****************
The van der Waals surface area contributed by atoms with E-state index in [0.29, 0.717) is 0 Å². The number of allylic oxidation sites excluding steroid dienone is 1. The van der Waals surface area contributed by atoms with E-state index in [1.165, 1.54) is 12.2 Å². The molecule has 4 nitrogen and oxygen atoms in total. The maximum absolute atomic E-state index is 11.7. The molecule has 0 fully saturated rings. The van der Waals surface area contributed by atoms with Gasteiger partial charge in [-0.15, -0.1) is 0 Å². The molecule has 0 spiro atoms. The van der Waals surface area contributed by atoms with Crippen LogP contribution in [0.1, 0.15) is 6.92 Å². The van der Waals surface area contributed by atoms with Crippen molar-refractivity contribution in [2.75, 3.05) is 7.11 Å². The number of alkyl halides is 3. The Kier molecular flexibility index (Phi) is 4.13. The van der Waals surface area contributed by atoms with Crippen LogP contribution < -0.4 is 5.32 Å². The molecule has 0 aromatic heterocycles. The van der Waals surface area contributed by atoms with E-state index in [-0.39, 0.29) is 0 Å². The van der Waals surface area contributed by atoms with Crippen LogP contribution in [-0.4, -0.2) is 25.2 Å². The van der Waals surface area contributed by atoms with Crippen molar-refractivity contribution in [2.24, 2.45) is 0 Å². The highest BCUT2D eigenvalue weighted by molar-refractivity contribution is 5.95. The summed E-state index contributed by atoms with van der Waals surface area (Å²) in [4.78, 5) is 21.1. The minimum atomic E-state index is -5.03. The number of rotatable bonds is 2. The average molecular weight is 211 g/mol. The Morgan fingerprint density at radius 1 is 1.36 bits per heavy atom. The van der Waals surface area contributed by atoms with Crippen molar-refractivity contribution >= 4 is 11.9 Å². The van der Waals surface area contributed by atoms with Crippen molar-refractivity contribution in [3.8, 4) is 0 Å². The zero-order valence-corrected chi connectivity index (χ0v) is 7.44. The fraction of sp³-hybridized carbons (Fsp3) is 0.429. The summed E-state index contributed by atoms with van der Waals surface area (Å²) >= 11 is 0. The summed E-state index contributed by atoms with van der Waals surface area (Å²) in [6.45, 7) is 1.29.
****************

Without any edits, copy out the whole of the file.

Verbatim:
The van der Waals surface area contributed by atoms with E-state index in [0.29, 0.717) is 0 Å². The number of allylic oxidation sites excluding steroid dienone is 1. The van der Waals surface area contributed by atoms with E-state index in [1.165, 1.54) is 12.2 Å². The molecule has 4 nitrogen and oxygen atoms in total. The maximum absolute atomic E-state index is 11.7. The molecule has 0 fully saturated rings. The van der Waals surface area contributed by atoms with Gasteiger partial charge in [-0.15, -0.1) is 0 Å². The molecule has 0 spiro atoms. The van der Waals surface area contributed by atoms with Crippen LogP contribution in [0.1, 0.15) is 6.92 Å². The van der Waals surface area contributed by atoms with Crippen molar-refractivity contribution in [2.75, 3.05) is 7.11 Å². The number of alkyl halides is 3. The Kier molecular flexibility index (Phi) is 4.13. The van der Waals surface area contributed by atoms with Crippen LogP contribution < -0.4 is 5.32 Å². The molecule has 0 aromatic heterocycles. The van der Waals surface area contributed by atoms with E-state index in [-0.39, 0.29) is 0 Å². The van der Waals surface area contributed by atoms with Crippen LogP contribution in [-0.4, -0.2) is 25.2 Å². The van der Waals surface area contributed by atoms with Crippen molar-refractivity contribution in [2.24, 2.45) is 0 Å². The highest BCUT2D eigenvalue weighted by molar-refractivity contribution is 5.95. The summed E-state index contributed by atoms with van der Waals surface area (Å²) in [4.78, 5) is 21.1. The minimum atomic E-state index is -5.03. The number of rotatable bonds is 2. The average molecular weight is 211 g/mol. The Morgan fingerprint density at radius 1 is 1.36 bits per heavy atom. The van der Waals surface area contributed by atoms with Crippen molar-refractivity contribution >= 4 is 11.9 Å². The van der Waals surface area contributed by atoms with Crippen molar-refractivity contribution in [3.8, 4) is 0 Å². The zero-order valence-corrected chi connectivity index (χ0v) is 7.44. The fraction of sp³-hybridized carbons (Fsp3) is 0.429. The summed E-state index contributed by atoms with van der Waals surface area (Å²) >= 11 is 0. The summed E-state index contributed by atoms with van der Waals surface area (Å²) in [6.45, 7) is 1.29.